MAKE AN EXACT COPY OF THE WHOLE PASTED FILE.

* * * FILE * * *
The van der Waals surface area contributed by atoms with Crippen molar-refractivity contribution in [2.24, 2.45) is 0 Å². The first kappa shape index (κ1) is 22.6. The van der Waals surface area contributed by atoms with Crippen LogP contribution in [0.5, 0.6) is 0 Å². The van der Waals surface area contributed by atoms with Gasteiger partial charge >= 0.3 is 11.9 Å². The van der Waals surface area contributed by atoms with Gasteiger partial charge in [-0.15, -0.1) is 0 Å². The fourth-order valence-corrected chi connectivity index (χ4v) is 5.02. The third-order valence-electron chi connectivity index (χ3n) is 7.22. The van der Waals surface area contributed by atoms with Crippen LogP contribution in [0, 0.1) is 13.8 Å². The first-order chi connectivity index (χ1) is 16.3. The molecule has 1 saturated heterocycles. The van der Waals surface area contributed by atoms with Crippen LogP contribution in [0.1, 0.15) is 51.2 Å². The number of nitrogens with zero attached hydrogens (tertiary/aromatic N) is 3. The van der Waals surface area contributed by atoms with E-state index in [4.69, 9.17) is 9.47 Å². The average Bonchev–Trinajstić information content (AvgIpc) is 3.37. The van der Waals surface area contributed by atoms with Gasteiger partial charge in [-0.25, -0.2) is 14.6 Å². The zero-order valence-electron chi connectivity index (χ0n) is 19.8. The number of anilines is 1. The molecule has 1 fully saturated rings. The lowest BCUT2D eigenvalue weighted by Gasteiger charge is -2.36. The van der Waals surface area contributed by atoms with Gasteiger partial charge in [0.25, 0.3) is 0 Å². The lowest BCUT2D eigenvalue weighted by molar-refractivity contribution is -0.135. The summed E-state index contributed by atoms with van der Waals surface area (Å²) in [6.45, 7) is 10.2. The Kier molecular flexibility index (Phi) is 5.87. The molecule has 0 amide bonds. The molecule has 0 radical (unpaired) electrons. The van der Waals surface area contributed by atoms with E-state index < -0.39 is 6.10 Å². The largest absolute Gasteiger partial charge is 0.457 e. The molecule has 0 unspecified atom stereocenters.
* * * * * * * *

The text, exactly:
The van der Waals surface area contributed by atoms with Crippen molar-refractivity contribution in [2.24, 2.45) is 0 Å². The first kappa shape index (κ1) is 22.6. The van der Waals surface area contributed by atoms with Crippen LogP contribution in [0.5, 0.6) is 0 Å². The van der Waals surface area contributed by atoms with Gasteiger partial charge >= 0.3 is 11.9 Å². The van der Waals surface area contributed by atoms with Gasteiger partial charge in [-0.15, -0.1) is 0 Å². The fourth-order valence-corrected chi connectivity index (χ4v) is 5.02. The third-order valence-electron chi connectivity index (χ3n) is 7.22. The van der Waals surface area contributed by atoms with Crippen LogP contribution in [0, 0.1) is 13.8 Å². The first-order chi connectivity index (χ1) is 16.3. The molecule has 1 saturated heterocycles. The van der Waals surface area contributed by atoms with Crippen LogP contribution in [0.1, 0.15) is 51.2 Å². The number of nitrogens with zero attached hydrogens (tertiary/aromatic N) is 3. The van der Waals surface area contributed by atoms with E-state index in [4.69, 9.17) is 9.47 Å². The average Bonchev–Trinajstić information content (AvgIpc) is 3.37. The van der Waals surface area contributed by atoms with Gasteiger partial charge in [-0.25, -0.2) is 14.6 Å². The zero-order valence-electron chi connectivity index (χ0n) is 19.8. The number of anilines is 1. The molecule has 1 fully saturated rings. The lowest BCUT2D eigenvalue weighted by Gasteiger charge is -2.36. The van der Waals surface area contributed by atoms with Gasteiger partial charge in [0.25, 0.3) is 0 Å². The lowest BCUT2D eigenvalue weighted by molar-refractivity contribution is -0.135. The summed E-state index contributed by atoms with van der Waals surface area (Å²) in [6.45, 7) is 10.2. The Kier molecular flexibility index (Phi) is 5.87. The molecule has 0 amide bonds. The molecule has 0 radical (unpaired) electrons. The van der Waals surface area contributed by atoms with E-state index < -0.39 is 6.10 Å². The largest absolute Gasteiger partial charge is 0.457 e. The molecule has 0 unspecified atom stereocenters.